Astatine

By Michael Kenyon

Astatine
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Astatine is an Italian girl, who like Dante's Beatrice, haunts the narrator of Michael Kenyon's incandescent fourth book of poetry. Named after a radioactive element whose isotopes endure half-lives of mere seconds, she is simultaneously a disappearing and abiding presence who ... Read more


Overview

Astatine is an Italian girl, who like Dante's Beatrice, haunts the narrator of Michael Kenyon's incandescent fourth book of poetry. Named after a radioactive element whose isotopes endure half-lives of mere seconds, she is simultaneously a disappearing and abiding presence who cajoles and comforts, who questions and points, who often leaves the poet puzzled, electrified, heart-broken, and wanting more. Astatine is Kenyon's meditation on the evanescent and persevering tragedy of our lives on Earth. He takes us on an inspirational journey through time that embraces all we are born to and must too soon let go of, even as we make peace with the ever-changing fortunes of existence, even as we come upon unexpected joy.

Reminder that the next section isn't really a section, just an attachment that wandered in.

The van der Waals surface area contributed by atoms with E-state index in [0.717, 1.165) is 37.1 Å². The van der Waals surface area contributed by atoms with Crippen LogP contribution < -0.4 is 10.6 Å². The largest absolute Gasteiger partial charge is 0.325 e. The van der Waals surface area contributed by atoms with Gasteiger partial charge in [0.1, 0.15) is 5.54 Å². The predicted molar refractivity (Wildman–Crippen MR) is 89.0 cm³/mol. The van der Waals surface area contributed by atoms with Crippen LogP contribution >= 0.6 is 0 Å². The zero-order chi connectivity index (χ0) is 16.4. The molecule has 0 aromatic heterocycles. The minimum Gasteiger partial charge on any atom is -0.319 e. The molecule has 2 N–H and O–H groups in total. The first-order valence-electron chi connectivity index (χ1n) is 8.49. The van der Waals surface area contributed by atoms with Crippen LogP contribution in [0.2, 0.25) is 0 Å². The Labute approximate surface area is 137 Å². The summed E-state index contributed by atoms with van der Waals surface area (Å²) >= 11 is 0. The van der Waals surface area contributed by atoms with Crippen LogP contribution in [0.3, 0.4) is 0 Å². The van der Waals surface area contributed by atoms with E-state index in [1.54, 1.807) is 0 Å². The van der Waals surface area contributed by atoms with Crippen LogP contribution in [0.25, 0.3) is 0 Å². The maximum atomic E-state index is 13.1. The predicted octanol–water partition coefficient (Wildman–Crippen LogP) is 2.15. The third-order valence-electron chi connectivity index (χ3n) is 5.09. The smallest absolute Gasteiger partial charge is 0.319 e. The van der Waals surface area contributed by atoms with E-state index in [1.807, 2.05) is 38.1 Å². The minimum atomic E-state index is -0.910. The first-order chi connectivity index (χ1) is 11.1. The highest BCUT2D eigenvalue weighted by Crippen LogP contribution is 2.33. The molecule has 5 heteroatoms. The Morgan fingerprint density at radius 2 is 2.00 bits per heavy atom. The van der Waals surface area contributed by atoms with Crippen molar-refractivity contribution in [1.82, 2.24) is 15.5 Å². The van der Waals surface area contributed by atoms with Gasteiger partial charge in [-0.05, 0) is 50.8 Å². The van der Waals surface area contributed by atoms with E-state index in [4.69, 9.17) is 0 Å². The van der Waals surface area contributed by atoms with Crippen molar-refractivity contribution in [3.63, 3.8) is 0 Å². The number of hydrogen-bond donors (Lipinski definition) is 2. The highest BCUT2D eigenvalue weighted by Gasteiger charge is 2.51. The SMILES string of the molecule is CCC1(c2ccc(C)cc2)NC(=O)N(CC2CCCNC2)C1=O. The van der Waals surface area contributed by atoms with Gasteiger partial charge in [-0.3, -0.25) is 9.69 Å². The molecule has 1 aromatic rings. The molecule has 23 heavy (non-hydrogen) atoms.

Michael Kenyon

P dir=ltr align=justify>Michael Kenyon is the author of four books of poetry, seven of fiction, and four chapbooks. The Beautiful Children won the 2010 ReLit Award for best novel. Other work has been shortlisted for the ReLit Award, the Commonwealth Writers Prize, the SmithBooks/Books in Canada First Novel Award, the Baxter Hathaway Prize (Cornell) in fiction, The Malahat Review Novella Prize, Prism international’s fiction contest (won twice), the Journey Prize, and the National and Western Magazine Awards. His work is concerned with form and style, but always strives to get in touch with the deepest human moments. Kenyon lives in Victoria, BC.

Reviews

Kenyon is a master of style and, to brilliant effect, works to re-enact the tricks of the human psyche.

Gillian Harding-Russell

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